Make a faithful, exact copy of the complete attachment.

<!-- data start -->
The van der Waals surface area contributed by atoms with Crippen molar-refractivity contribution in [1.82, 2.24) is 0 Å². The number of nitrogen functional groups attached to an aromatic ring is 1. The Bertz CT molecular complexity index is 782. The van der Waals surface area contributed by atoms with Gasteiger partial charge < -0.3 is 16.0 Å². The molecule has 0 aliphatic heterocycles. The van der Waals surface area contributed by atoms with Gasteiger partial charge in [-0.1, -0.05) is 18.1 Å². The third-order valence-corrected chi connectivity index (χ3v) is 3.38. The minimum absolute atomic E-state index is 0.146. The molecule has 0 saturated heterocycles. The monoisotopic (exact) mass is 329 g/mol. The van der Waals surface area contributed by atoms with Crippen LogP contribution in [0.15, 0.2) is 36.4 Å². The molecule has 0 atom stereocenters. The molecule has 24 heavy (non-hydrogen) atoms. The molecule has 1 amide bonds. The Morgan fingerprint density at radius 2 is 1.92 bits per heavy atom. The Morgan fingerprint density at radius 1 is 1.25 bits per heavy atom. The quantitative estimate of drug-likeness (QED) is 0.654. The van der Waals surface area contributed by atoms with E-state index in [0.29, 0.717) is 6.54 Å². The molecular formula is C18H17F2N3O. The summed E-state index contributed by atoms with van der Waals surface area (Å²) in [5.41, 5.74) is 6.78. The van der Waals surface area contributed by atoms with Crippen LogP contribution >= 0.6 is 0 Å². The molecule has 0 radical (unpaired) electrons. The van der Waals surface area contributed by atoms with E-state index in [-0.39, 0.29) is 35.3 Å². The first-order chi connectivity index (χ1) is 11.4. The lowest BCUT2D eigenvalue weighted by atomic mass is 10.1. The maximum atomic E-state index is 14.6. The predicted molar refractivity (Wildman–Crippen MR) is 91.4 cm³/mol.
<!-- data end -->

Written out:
The van der Waals surface area contributed by atoms with Crippen molar-refractivity contribution in [1.82, 2.24) is 0 Å². The number of nitrogen functional groups attached to an aromatic ring is 1. The Bertz CT molecular complexity index is 782. The van der Waals surface area contributed by atoms with Gasteiger partial charge < -0.3 is 16.0 Å². The molecule has 0 aliphatic heterocycles. The van der Waals surface area contributed by atoms with Gasteiger partial charge in [-0.1, -0.05) is 18.1 Å². The third-order valence-corrected chi connectivity index (χ3v) is 3.38. The minimum absolute atomic E-state index is 0.146. The molecule has 0 saturated heterocycles. The monoisotopic (exact) mass is 329 g/mol. The van der Waals surface area contributed by atoms with Crippen LogP contribution in [0.15, 0.2) is 36.4 Å². The molecule has 0 atom stereocenters. The molecule has 24 heavy (non-hydrogen) atoms. The molecule has 1 amide bonds. The Morgan fingerprint density at radius 2 is 1.92 bits per heavy atom. The Morgan fingerprint density at radius 1 is 1.25 bits per heavy atom. The quantitative estimate of drug-likeness (QED) is 0.654. The van der Waals surface area contributed by atoms with E-state index in [0.29, 0.717) is 6.54 Å². The molecular formula is C18H17F2N3O. The summed E-state index contributed by atoms with van der Waals surface area (Å²) in [5.41, 5.74) is 6.78. The van der Waals surface area contributed by atoms with Crippen LogP contribution >= 0.6 is 0 Å². The molecule has 0 radical (unpaired) electrons. The van der Waals surface area contributed by atoms with E-state index in [-0.39, 0.29) is 35.3 Å². The first-order chi connectivity index (χ1) is 11.4. The lowest BCUT2D eigenvalue weighted by atomic mass is 10.1. The maximum atomic E-state index is 14.6. The predicted molar refractivity (Wildman–Crippen MR) is 91.4 cm³/mol.